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CLEMSON - Offensive coordinator Chad Morris talks about Tajh Boyd's accuracy on deep throws, what he expects to see from the N.C. State defense and more.

Was that touchdown pass to Adam Humphries a second or third read for Tajh?
Morris: It was actually has second read, but he threw it through the second window. It was a great throw. He did a good job stepping up, letting it unfold. If you just draw it up on paper, you wouldn't have drawn it up to be thrown in that area, but another area. It was quicker, but they had a good defense against it. Their MIKE linebacker did a really good job of forcing it to the next window. Tajh stepped up and threw it to about the only spot he could.

When making a decision on redshirts, is there a certain number of snaps you would like to see a guy get during a season?
Morris: No, when you start putting a guy in you burn his redshirt.

Say a guy like Isaiah Battle?
Morris: You'd love to be able to have them. Obviously, we had to have Isaiah for a backup role purposes. They get the quality of practice. Sometimes, when you redshirt guys, you put them on the scout team squad and you don't get a chance to get them over. Isaiah is a guy that needed that, needed that practice. He hasn't played football that much, so you'd love to redshirt him. But, in the same sense, in the whole development and big picture of things, it was better that he be with us for the entire year.

What is Tajh's completion percentage going up a product of?
Morris: I think it's his maturity. I think it's fundamental, his footwork has really attributed a lot to his overall confidence, just the knowledge of the system, another year in it. We feel like, to play championship-caliber offensive football, you've got to be in the 68-72 percent completion rate. That's what we talk about all the time. We chart it every day. We chart it in practice during spring ball. That's a big thing that Tajh always looks at.

What do you feel has been key to red zone efficiency this season?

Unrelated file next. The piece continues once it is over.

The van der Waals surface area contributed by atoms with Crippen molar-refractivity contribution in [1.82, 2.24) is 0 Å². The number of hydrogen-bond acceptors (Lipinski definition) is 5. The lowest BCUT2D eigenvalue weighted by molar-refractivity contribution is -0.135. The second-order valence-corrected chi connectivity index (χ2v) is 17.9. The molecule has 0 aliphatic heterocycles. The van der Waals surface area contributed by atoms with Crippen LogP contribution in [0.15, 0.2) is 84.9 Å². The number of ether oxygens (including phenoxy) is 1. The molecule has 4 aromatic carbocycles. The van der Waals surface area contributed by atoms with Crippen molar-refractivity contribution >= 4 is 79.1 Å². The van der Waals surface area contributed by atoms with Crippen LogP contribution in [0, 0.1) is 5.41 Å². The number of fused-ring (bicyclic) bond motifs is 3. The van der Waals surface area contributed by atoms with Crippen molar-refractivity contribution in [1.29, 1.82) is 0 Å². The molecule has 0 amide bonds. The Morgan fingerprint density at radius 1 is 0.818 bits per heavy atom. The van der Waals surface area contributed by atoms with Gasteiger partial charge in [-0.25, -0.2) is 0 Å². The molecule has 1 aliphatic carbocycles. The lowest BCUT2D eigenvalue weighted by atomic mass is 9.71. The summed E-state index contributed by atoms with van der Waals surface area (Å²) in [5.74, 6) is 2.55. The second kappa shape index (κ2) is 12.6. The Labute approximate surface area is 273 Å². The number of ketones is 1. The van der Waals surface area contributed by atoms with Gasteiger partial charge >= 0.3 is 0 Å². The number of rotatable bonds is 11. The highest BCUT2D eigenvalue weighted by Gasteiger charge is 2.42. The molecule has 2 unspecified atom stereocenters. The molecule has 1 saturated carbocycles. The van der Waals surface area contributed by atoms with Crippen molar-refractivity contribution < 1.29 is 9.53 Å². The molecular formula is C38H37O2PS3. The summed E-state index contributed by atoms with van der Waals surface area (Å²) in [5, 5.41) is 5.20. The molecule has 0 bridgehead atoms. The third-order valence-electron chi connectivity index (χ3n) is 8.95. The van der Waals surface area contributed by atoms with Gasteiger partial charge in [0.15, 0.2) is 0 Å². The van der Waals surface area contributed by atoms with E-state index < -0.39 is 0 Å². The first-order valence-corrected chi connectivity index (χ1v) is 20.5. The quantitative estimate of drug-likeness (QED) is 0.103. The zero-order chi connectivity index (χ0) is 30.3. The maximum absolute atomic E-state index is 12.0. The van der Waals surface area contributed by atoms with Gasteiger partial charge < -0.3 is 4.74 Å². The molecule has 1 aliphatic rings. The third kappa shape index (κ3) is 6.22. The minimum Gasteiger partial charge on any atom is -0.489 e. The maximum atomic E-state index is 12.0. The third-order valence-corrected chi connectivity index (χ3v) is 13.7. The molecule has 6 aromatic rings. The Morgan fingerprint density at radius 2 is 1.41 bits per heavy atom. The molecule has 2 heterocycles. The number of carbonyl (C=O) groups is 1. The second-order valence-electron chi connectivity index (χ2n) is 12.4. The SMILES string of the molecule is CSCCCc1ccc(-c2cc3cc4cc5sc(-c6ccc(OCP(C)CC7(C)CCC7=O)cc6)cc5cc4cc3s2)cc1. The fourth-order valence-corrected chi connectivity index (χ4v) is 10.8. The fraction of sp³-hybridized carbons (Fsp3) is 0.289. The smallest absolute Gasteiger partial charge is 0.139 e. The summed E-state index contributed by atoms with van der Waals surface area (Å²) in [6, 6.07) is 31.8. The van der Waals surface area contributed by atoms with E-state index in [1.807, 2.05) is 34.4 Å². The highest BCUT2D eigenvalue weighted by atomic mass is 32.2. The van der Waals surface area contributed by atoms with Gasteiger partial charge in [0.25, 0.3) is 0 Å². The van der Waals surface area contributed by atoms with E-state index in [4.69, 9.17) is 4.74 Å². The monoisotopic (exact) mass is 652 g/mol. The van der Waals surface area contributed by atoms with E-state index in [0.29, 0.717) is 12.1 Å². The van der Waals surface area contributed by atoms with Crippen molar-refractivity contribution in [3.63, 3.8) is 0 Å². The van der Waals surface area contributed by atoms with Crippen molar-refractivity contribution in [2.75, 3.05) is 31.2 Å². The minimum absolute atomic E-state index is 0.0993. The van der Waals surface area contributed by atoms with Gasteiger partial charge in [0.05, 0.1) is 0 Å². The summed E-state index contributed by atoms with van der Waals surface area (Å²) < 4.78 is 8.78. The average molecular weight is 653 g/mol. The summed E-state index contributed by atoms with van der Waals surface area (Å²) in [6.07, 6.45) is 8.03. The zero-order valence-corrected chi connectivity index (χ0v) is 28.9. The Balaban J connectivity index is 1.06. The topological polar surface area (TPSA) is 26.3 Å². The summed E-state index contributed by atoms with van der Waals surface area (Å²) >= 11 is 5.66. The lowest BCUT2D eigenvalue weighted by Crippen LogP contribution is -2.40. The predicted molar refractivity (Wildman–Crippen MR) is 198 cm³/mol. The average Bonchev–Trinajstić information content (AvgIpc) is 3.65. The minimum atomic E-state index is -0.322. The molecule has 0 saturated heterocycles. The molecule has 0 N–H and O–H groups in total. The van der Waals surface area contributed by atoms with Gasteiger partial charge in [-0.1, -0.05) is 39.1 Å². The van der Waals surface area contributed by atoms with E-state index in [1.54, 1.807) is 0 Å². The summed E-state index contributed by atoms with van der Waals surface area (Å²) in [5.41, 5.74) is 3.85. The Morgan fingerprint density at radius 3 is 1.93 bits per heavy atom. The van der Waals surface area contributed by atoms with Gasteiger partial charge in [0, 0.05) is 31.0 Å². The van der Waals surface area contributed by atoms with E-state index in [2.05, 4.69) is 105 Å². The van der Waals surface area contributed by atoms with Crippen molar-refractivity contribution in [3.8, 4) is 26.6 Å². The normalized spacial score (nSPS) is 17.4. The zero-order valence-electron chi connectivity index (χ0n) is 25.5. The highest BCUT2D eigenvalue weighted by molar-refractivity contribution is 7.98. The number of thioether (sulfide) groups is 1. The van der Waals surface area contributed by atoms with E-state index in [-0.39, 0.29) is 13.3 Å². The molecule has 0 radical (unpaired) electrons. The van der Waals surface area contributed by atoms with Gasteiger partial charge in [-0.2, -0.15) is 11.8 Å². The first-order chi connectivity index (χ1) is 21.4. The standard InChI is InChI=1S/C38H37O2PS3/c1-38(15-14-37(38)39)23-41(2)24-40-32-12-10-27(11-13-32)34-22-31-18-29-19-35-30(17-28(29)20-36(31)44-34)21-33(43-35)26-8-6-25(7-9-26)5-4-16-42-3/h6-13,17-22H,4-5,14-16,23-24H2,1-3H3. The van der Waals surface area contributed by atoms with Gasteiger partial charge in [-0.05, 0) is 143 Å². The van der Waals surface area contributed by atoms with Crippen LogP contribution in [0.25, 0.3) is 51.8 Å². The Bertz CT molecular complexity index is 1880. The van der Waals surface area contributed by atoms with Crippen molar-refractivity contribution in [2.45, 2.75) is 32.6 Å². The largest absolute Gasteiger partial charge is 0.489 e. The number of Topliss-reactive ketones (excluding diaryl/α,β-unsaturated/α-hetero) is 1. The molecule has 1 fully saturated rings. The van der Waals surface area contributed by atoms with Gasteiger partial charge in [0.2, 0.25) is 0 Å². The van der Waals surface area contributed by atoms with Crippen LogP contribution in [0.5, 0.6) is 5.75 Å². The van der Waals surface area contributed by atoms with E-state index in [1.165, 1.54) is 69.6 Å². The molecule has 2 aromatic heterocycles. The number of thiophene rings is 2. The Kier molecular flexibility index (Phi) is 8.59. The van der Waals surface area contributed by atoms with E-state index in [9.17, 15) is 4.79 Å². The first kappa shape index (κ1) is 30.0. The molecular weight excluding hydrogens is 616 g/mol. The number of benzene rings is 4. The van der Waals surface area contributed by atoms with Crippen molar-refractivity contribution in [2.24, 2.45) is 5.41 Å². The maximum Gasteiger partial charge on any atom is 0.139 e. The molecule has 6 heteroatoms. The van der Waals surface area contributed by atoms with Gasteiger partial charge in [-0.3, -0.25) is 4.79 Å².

Morris: I think our ability to convert in short-yardage, I really do. I think that's been critical for us, our ability to keep the chains moving, Tajh being able to run the football more effectively this year, but to convert the third-and-short, the third-and-one to two, the fourth-and-one to two's. It's been really instrumental in us scoring points. We always talk to our guys about, if you're inside the 25-yardline, we've got three points. Don't screw it up. Give us a chance and be smart with the ball.

Would you say the N.C. State cornerbacks are gamblers, they take chances?
Morris: They take chances. They're extremely well-coached. Returning from last year, [David] Amerson had 14 interceptions or something like that last year. His interception total has been down this year. A lot of that has to do with people don't want to throw to his side. This year, he hasn't gotten as many opportunities as he was last year. It doesn't mean he's not playing as well. He's just not getting as many opportunities. Anytime you've got corners and safeties, they take chances. They're very aggressive. That's they're style of play.

Were they physical with Clemson's receivers last year?
Morris: Yeah, it was a battle. It was. They were extremely physical. They got after us last year. There's no doubt about that.

We hear a lot about Texas high school football. How does that compare to around here?
Morris: In Texas, there are 1,900 high schools. You're also looking at coaches that don't teach any classes. It's football all day. It's hard to compare. There are some programs in the state of South Carolina, Georgia, North Carolina and our recruiting area that could go into Texas and compete day in and day out. Overall, you're not comparing equals, because the coaches in our state teach all day long. Football is after school, where football is built into the day in Texas, in those high schools. It's hard to compare. On the flip side of that, let me say this: the opportunity to get a player out of the state of South Carolina and you see his upside being huge. Compared to you going into the state of Texas and some of the surrounding areas -- Oklahoma is that way, too…constantly football, 24/7. The development of those players is a lot higher, because they're year-round. To see the upside of those guys, it may not be as big as the guys we get out of South Carolina. You have to do a really good job as a recruiter. You have to do a really good job of projecting players.

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